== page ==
All Saints Day| November 4, 2012| St. Matthew 5:1-12
And seeing the multitudes, He went up on a mountain, and when He was seated His disciples came to Him. Then He opened His mouth and taught them, saying: “Blessed are the poor in spirit, for theirs is the kingdom of heaven. Blessed are those who mourn, for they shall be comforted. Blessed are the meek, for they shall inherit the earth. Blessed are those who hunger and thirst for righteousness, for they shall be filled. Blessed are the merciful, for they shall obtain mercy. Blessed are the pure in heart, for they shall see God. Blessed are the peacemakers, for they shall be called sons of God. Blessed are those who are persecuted for righteousness’ sake, for theirs is the kingdom of heaven. Blessed are you when they revile and persecute you, and say all kinds of evil against you falsely for My sake. Rejoice and be exceedingly glad, for great is your reward in heaven, for so they persecuted the prophets who were before you.” St. Matthew 5:1-12
Jesus opened his mouth and taught his disciples. We call them Christians. If you are a Christian, you are a disciple of Christ. If you are a disciple of Christ, Jesus is your teacher. Those who receive Jesus’ teaching, believe it, and confess it are his disciples. They are Christians. They are saints. They are righteous.
When we think of Jesus we think primarily of his saving work. We become Christians through faith in Jesus and his saving work for us. We become righteous before God, not by doing righteous things, but through faith alone in Jesus Christ who is our righteousness before God. We wash our robes and make them white in the blood of the Lamb. We believe in Jesus and are baptized in his name. Our sins are washed away by the blood he shed on the cross for us. We don’t become Christians by what we do. We become Christians through faith alone.
Today’s Gospel Lesson addresses the life of the Christian in this world. Jesus preached it to his disciples. It is the introduction to the first sermon he preached. The eternal Word became flesh and preached the word. He preached about God blessing his people. The congregation that listened to his sermon had, as their hymnal, the Psalter of the Old Testament. The first psalm of the Psalter begins with a description of what it means to be blessed by God. David writes:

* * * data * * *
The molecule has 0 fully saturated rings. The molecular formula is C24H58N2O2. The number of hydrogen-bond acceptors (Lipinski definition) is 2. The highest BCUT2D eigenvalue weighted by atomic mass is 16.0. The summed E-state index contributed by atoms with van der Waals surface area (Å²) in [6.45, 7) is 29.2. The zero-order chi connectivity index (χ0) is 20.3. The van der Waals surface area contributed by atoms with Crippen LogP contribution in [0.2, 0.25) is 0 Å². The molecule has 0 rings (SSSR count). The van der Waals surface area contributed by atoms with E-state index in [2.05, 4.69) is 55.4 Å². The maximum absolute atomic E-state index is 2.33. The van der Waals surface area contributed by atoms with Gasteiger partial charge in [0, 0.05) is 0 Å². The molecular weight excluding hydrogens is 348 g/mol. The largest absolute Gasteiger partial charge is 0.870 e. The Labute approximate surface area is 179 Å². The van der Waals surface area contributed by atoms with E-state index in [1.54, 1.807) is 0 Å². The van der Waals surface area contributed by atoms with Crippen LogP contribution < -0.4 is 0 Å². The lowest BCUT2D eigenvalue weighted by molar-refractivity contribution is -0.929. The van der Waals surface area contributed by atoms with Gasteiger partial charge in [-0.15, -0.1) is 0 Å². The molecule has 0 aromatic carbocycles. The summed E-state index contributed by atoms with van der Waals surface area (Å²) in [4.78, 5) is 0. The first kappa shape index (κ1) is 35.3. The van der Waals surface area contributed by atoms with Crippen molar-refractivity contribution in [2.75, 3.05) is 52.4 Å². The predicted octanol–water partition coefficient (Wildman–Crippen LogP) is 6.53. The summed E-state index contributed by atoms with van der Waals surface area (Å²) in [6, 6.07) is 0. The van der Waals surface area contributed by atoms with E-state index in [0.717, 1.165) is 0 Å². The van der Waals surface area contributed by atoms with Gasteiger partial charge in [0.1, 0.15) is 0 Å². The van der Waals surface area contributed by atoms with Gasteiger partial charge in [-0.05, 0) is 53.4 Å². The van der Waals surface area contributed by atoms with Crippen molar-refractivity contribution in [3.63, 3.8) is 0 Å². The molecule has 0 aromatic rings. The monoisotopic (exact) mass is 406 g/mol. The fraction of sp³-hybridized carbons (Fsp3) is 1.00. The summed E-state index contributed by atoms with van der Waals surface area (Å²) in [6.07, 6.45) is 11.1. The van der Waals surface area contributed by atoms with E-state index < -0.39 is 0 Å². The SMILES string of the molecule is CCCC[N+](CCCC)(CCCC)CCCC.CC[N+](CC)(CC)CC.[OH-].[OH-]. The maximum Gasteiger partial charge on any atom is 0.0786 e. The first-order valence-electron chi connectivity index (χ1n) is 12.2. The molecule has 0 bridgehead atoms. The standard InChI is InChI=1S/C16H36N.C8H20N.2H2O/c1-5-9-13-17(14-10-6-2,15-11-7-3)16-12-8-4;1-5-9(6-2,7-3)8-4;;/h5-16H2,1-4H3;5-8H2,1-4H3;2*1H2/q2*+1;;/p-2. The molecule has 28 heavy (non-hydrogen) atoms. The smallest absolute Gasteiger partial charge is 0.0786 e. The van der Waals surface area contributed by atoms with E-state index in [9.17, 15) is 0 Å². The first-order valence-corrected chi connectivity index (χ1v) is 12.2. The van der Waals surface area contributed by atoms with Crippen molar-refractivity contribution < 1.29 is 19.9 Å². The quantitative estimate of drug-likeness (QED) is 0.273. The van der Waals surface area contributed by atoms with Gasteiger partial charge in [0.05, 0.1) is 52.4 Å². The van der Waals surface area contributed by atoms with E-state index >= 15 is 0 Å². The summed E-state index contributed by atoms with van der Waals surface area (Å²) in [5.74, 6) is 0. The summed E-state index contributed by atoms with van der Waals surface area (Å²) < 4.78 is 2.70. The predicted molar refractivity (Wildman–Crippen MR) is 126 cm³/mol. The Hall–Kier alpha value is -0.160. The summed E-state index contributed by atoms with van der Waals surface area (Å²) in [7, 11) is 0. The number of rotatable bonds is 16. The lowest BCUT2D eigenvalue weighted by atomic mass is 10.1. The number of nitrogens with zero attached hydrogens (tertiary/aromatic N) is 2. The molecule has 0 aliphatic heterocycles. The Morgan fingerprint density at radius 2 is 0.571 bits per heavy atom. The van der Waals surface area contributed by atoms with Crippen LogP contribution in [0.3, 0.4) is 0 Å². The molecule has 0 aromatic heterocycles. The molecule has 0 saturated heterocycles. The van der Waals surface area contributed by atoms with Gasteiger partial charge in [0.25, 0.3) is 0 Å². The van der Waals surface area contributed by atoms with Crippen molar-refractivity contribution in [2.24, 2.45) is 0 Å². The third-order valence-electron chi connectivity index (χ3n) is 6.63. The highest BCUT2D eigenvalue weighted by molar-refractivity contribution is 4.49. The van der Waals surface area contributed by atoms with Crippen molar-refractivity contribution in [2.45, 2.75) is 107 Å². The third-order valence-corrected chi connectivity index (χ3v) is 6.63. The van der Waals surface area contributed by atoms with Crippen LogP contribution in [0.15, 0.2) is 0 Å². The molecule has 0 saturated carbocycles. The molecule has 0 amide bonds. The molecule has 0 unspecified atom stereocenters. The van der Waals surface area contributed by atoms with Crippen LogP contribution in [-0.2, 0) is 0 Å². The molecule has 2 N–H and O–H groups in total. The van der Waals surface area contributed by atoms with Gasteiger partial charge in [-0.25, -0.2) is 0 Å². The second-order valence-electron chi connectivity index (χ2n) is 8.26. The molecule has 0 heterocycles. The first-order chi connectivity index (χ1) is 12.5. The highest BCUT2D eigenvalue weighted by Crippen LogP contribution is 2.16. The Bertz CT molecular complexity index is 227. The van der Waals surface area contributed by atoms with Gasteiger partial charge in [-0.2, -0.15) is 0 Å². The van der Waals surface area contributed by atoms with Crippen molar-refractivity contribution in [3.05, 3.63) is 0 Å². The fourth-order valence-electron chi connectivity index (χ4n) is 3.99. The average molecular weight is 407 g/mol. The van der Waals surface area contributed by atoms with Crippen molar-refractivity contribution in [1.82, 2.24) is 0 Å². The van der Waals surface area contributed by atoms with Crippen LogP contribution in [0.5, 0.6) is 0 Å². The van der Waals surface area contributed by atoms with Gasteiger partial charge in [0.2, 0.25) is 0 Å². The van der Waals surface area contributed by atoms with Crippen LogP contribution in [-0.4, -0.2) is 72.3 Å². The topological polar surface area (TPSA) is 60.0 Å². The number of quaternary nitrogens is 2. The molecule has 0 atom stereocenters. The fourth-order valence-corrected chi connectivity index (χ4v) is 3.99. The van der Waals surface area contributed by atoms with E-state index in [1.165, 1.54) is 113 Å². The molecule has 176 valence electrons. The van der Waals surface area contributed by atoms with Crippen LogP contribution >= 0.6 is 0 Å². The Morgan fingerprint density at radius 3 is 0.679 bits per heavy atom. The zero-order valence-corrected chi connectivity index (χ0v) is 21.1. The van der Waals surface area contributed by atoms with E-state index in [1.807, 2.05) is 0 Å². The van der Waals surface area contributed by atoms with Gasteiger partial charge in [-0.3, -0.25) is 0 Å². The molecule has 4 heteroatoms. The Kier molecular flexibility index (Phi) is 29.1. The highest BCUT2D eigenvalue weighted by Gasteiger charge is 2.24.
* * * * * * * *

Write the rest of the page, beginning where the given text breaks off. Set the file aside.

Blessed is the man who walks not in the counsel of the ungodly
Nor stands in the path of sinners,
Nor sits in the seat of the scornful;
But his delight is in the law of the LORD,
And in his law he meditates day and night.
He shall be like a tree planted by the rivers of water,
That brings forth its fruit in its season,
Whose leaf also shall not wither;
And whatever he does shall prosper. (Psalm 1:1-3)
The Christian delights in what God says. He meditates on it. He takes it in. He lives on it. God’s word is the source of every blessing we enjoy in this life. God’s word causes Christians to prosper.
God knows that it doesn’t look like it. Jesus speaks to this. He teaches us that we are blessed when it appears that we are unblessed. Listen to Jesus upend the values of a dying world. Listen to the wisdom that comes down from above. Just as the righteousness by which you stand before God as righteous is hidden from your sight, just so the blessedness of your Christian life is hidden from your sight. Listen to Jesus. He will show it to your faith.
Jesus doesn’t preach to us theoretical abstractions that are true in some heavenly sense but don’t touch this earth. Jesus preaches to us a practical, down to earth sermon. God’s children are blessed right now here on earth where they are living. The beatitudes or “blesseds” begin with the words, “blessed are,” not “blessed will be.”